City hires global warming manager
ASPEN The city of Aspen has hired a new global warming manager to help the Canary Initiative move from education and advocacy into action.Kimberly Peterson, the new manager, is working with the Connecticut Clean Energy Fund, where she has been project manager for an $11.5 million residential solar rebate program.
The Aspen City Council has agreed on major parts of the Canary Initiative Action Plan and is expected to approve it May 29. The plan outlines goals and objectives for reducing greenhouse gas emissions for the city – Aspen’s are nearly double the national average. “I’ve read the plan, talked to global warming initiative partners and come up with some early strategies,” said Peterson, who will start in late June. “I’ve implemented projects and programs before, have a wide breadth of knowledge and familiarity with renewable energy technologies. The selection committee thought these skills would work well together.”Peterson has worked with the U.S. Conference of Mayors managing the Joint Center for Sustainable Communities, an initiative to foster city-county cooperation. She also worked as a project leader at the National Renewable Energy Lab in Golden.
As global warming manager, Peterson will be responsible for implementing, developing and managing all Canary Initiative goals and programs. She negotiated a salary of $75,500, in the high end of the job’s $60,000-$83,000 range. Aspen launched the Canary Initiative in 2005, when the city agreed to address global warming aggressively by reducing greenhouse gas emissions. So far, the Canary Initiative has focused mostly on studying the problem and educating the public.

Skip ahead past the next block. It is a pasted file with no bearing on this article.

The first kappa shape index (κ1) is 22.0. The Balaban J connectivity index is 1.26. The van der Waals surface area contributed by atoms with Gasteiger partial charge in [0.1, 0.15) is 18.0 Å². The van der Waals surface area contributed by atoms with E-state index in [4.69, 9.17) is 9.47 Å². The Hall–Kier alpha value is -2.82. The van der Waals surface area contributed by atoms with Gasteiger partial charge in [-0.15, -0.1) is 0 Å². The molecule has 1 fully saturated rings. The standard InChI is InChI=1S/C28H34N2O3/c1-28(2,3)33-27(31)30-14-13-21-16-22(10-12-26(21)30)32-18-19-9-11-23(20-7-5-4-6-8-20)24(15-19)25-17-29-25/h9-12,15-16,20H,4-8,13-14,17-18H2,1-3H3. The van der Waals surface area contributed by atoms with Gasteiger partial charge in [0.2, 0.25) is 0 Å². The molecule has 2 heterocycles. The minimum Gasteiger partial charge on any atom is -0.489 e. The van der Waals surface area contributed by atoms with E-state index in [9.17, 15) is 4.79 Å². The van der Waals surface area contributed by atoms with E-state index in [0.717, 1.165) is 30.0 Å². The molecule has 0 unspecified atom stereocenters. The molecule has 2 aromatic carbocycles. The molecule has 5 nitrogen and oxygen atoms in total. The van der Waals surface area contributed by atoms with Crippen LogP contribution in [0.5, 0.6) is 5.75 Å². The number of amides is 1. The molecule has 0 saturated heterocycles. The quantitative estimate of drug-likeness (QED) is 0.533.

This second phase of the initiative will involve implementing the action plan, a centerpiece for achieving goals of reducing emissions. Peterson grew up in western New York state and said she has missed Colorado since she left the renewable energy lab. Peterson holds a bachelor’s degree from the State University of New York system and a master’s in international policy from George Mason University. Joel Stonington’s e-mail address is firstname.lastname@example.org
Support Local Journalism
Support Local Journalism
Readers around Aspen and Snowmass Village make the Aspen Times’ work possible. Your financial contribution supports our efforts to deliver quality, locally relevant journalism.
Now more than ever, your support is critical to help us keep our community informed about the evolving coronavirus pandemic and the impact it is having locally. Every contribution, however large or small, will make a difference.
Each donation will be used exclusively for the development and creation of increased news coverage.
Start a dialogue, stay on topic and be civil.
If you don't follow the rules, your comment may be deleted.
User Legend: Moderator Trusted User
Environmental leaders in Aspen are relieved and re-energized with Joe Biden’s election as president. The Trump administration had them on their heels for four years.